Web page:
Published Jul 17 2009 by Oil Depletion Analysis Centre
Archived Jul 17 2009

ODAC Newsletter - July 17

by Staff

Welcome to the ODAC Newsletter, a weekly roundup from the Oil Depletion Analysis Centre, the UK registered charity dedicated to raising awareness of peak oil.

The Nabucco gas pipeline project came a step closer to reality this week as Austria, Turkey, Bulgaria, Romania and Hungary came together to sign a transit agreement. The project, aimed at reducing Europe’s reliance on Russia and the Ukraine transit route, still has significant hurdles to overcome. Gas supplies must be secured in a Russian-dominated market where the competing main players are Iran, Iraq or the ex Soviet states of Turkmenistan and Azerbaijan (and, longer-term, Kazakhstan). Geopolitics will no doubt continue to play a significant part in Europe’s energy dependency whatever the outcome.

Reducing UK dependence on imported gas and oil is just one of the drivers for the government’s energy white paper The UK Low Carbon Transition Plan released on Wednesday. The plan brings together many previously announced strategies and initiatives, but adds a timeline and structure along with increased government powers over the National Grid. A companion report the UK Renewable Energy Strategy 2009 maps out the path to the government’s 30% renewables target and a real shift from fossil fuels. A CBI report also released this week challenges the government bias towards renewables calling for a greater focus on nuclear and clean coal.

One area of energy security and policy which the white paper entirely misses out is peak oil. While the report acknowledges that the UK’s own oil and gas production is in decline and that “In the longer term we need to reduce our dependence on oil.” In the short to medium term, the plan actually sees UK oil consumption increasing – “Demand for oil is set to rise through to 2020 in the UK, driven by higher demand for diesel oil in motor transport and aviation fuel.” The dual assumptions that this will be possible and that the oil price by 2020 will be$80/barrel (described as the ‘Timely investment, moderate demand scenario’) ignores the warnings not just of peak oil commentators, but the International Energy Agency which has continually warned of the possibility of an oil crunch within that timeframe. Ed Miliband has stated previously that he is “in the business of optimism”. Where peak oil is concerned he appears to be in the business of ‘ostrichism’ – or burying his head in the sand.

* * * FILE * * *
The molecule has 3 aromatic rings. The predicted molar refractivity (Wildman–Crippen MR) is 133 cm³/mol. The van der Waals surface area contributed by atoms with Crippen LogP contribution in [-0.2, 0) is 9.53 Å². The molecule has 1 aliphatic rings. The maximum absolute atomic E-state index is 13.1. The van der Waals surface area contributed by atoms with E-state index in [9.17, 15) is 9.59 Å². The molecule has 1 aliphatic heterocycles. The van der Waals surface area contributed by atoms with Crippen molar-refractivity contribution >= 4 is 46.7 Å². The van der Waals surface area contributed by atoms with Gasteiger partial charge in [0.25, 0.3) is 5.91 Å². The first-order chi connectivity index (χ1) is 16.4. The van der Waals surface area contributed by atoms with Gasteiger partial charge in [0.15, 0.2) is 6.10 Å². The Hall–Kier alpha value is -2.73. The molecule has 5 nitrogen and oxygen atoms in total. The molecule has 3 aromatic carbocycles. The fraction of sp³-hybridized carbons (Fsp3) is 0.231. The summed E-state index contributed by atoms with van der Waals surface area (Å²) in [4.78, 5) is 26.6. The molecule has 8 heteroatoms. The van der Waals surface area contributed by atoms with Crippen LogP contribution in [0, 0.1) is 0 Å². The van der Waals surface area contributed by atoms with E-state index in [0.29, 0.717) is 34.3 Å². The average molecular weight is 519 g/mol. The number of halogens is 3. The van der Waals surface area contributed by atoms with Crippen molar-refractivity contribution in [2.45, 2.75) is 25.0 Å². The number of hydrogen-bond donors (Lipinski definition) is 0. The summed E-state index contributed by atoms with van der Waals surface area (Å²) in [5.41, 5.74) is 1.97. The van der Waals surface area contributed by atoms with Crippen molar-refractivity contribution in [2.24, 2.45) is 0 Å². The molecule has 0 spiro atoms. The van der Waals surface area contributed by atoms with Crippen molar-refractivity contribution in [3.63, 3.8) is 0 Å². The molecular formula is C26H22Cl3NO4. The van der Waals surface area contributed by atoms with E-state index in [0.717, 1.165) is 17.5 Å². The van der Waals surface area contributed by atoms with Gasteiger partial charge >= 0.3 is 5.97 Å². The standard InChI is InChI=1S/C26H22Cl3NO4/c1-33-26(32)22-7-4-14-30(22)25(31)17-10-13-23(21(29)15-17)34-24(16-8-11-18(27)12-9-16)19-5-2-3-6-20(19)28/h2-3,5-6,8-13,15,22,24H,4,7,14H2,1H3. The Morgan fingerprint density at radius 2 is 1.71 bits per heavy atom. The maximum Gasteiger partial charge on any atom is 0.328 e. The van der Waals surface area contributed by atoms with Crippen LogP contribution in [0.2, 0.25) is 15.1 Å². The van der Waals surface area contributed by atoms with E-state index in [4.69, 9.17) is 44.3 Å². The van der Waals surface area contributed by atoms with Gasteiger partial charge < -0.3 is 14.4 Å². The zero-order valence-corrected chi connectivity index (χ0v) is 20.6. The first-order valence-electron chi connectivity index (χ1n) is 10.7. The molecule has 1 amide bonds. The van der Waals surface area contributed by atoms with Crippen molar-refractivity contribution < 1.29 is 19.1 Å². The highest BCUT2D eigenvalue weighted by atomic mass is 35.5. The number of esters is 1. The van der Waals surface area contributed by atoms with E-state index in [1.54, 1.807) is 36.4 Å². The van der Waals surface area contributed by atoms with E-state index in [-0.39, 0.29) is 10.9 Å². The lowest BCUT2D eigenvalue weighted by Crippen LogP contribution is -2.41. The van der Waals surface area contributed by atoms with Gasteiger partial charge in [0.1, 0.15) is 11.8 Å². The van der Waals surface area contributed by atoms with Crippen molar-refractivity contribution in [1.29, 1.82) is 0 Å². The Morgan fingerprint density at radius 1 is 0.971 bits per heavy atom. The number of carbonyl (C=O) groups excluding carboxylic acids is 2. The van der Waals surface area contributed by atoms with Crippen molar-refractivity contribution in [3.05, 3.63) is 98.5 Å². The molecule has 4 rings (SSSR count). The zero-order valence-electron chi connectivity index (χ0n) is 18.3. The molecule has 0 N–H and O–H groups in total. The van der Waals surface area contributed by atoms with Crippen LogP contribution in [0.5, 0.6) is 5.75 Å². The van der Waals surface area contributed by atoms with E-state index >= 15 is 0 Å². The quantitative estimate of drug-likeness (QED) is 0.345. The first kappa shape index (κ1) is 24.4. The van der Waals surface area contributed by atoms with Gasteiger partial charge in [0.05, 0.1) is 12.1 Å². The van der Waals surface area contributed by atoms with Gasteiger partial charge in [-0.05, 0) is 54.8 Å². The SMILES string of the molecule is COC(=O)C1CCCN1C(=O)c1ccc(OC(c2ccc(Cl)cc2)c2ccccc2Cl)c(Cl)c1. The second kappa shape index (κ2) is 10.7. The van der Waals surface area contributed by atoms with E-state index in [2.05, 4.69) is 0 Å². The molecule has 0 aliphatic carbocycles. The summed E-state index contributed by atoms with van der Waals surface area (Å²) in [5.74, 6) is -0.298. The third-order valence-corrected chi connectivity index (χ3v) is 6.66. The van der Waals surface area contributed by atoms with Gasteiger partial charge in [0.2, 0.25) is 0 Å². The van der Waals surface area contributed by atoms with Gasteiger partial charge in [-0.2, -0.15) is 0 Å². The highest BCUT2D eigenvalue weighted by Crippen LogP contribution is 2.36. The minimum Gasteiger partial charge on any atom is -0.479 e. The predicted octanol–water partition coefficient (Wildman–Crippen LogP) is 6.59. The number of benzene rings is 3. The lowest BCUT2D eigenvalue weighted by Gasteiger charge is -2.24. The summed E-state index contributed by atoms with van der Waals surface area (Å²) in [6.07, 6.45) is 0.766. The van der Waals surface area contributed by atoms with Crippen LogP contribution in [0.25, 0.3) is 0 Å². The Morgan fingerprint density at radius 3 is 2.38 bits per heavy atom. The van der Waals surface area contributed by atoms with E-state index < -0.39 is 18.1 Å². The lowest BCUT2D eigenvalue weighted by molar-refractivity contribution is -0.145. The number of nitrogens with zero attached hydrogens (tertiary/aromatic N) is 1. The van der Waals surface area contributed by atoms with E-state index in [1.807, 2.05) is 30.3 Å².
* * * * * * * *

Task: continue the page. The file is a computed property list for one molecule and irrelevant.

Oil Falls From Highest in a Week Before Unemployment Report
OPEC: World Oil Demand To Rebound In 2010
Nigerian Peace Remains Elusive After Oil Region Truce
US seeks to underpin oil supply from Africa
Venezuela tells oil workers: join socialist groups

European countries sign up for Nabucco deal to break Russia’s gas monopoly
EC adopts new rules to prevent and deal with gas supply crises

CBI calls for rise in UK's nuclear energy spending

€400bn energy plan to harness African sun

ExxonMobil's Algae Exploration

UK announces long-term carbon reduction strategy
Miliband's manifesto to make Britain a low-carbon economy
UK sets out plans for low-carbon economy
Ofgem overhaul set to shake up energy industry
Green energy is great, but we need investment to keep the lights on
Slashing red tape on green schemes would cut fuel bills for millions, say councils
Money back for homeowners with solar panels and wind turbines

Rail track network to be electrified in drive to cut CO2 emissions
Tories urged to back Heathrow expansion

Emerging markets lead the way to global recovery
Middle East feels oil price pinch
British unemployment set to reach 2.3 million

~~~~~~~~~~~~~~~ Editorial Notes ~~~~~~~~~~~~~~~~~~~

Text & commentary at original

Original article available here